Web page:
The Potential Pitfalls of Online Divorce

January 08, 2021  |   Posted by :   |   Divorce

Approximately 40% of all divorce petitions are submitted online, and it’s highly likely that percentage has increased since the start of the Covid-19 pandemic. Submitting a petition online can be convenient and quick, but there are also some drawbacks to weigh up before you proceed.

The online application process was set up with an aim to make things easier and more accessible for couples wishing to separate in response to rising numbers of litigants in person. However, the main issue with this is that most people don’t have the resources or knowledge to adequately represent themselves, and even the simplest online system will not fix that.

In all cases, it’s highly recommended that you speak to an experienced solicitor before making any kind of decision about divorce or separation, as they will be able to talk you through the various options and potential outcomes for your situation. Without professional guidance, an online divorce application could lead to an unfair settlement, additional stress, disruption, and cost.

Another issue is the wording of the petition itself. Until ‘no fault divorce’ comes into action in the autumn of 2021, petitioners must provide evidence to show that the marriage has irretrievably broken down. In most cases this is ‘behaviour’, but while a solicitor can help to draft a fair and balanced petition that focuses on a positive outcome, individuals submitting an online petition may be tempted to be more acrimonious or feel that they need to write pages of behaviour stretching back many years in their application in the hopes of ‘proving’ their spouse’s conduct. While this is entirely understandable, it is not necessary and it may lead to an attempt to defend such a petition with unnecessary hostility, disagreement, and additional delays and costs. It is worth keeping in mind that the contents of the petition has no effect on an financial settlement.

There is another even more concerning issues with the digital process. For example, to reply to a petition, the respondent is sent a letter with a code to input as acknowledgement of service. However, this letter can be downloaded by both parties, meaning that an applicant could hypothetically file the acknowledgement without the respondent’s knowledge. Such an action – if discovered – would result in a fine or even imprisonment for contempt of court.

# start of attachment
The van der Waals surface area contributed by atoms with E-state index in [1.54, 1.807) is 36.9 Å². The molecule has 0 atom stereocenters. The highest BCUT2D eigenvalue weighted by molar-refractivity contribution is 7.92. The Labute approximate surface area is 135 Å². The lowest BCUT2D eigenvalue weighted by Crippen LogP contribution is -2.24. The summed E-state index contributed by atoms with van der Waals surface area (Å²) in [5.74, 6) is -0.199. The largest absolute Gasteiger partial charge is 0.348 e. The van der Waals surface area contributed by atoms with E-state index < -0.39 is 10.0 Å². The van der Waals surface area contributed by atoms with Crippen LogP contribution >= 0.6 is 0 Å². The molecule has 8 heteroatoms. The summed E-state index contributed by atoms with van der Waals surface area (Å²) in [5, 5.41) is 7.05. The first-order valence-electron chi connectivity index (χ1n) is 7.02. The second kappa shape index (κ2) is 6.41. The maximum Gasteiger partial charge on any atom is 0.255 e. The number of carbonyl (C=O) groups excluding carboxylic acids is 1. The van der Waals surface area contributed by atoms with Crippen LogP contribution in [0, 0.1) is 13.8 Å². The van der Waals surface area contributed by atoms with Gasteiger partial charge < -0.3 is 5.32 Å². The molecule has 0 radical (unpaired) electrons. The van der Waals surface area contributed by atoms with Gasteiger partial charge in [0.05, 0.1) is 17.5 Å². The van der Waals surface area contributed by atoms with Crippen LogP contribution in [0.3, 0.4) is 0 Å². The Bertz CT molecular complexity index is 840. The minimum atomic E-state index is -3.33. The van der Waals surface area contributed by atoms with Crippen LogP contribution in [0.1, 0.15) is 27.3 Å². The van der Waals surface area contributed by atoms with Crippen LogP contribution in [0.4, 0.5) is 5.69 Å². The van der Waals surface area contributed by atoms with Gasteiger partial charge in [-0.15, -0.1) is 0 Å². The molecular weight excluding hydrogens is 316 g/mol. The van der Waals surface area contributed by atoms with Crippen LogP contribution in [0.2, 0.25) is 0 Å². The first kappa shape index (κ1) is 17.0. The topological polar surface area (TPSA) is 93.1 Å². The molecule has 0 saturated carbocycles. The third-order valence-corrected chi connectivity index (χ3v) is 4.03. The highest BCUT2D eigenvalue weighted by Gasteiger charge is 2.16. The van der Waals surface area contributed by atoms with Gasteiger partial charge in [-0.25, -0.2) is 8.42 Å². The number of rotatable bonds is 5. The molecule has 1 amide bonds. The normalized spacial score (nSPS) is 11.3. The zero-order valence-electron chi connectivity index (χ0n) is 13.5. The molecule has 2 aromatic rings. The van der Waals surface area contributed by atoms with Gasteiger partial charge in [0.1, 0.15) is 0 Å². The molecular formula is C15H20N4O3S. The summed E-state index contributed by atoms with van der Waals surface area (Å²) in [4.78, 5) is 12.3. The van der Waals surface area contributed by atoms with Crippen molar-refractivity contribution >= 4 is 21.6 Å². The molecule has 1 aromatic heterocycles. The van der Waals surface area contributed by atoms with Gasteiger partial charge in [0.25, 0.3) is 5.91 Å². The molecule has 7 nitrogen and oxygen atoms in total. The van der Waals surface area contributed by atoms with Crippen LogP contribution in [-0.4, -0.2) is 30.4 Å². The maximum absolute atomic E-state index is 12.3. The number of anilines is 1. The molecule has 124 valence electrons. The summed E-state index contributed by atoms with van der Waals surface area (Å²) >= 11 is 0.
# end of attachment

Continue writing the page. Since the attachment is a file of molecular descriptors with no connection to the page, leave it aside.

Unfortunately, many DIY online options are woefully inadequate, regularly leading to errors, misunderstandings and costly issues, ultimately resulting in couples having to make representations to the court to get it sorted. All of which could have been avoided had they consulted a professional solicitor in the first place!

Don’t be fooled by ads for ‘£49 quickie divorces’. The court fee for a petition is £550, so you won’t be getting much advice for £50 – if you read the small print there are likely to be additional costs for each step. Also, of course, there is a big distinction between simply getting ‘unmarried’ and getting a financial settlement, making children’s arrangements and dealing with the division of property and assets. Always seek professional advice tailored to your circumstances to make sure that you are covering all bases and protecting both your legal rights and your financial future. 

Interestingly, according to the Ministry of Justice, online petitions are also less likely to result in a decree of divorce than paper petitions. It’s thought that the process of submitting online feels less concrete and is often done as a first step in assessing whether it’s the right decision. In other cases, issues or misunderstandings while submitting an online petition lead to the petitioner giving up until they’ve sought proper legal guidance, which brings us right back to the start…

If you are in need of advice or support in submitting a petition for divorce, get in touch with one of our family law team for tailored advice and a free 45-minute consultation. Our expert team is here to take the weight off your shoulders and deal with all the legal aspects of separation, so you can focus on making plans for your new life.

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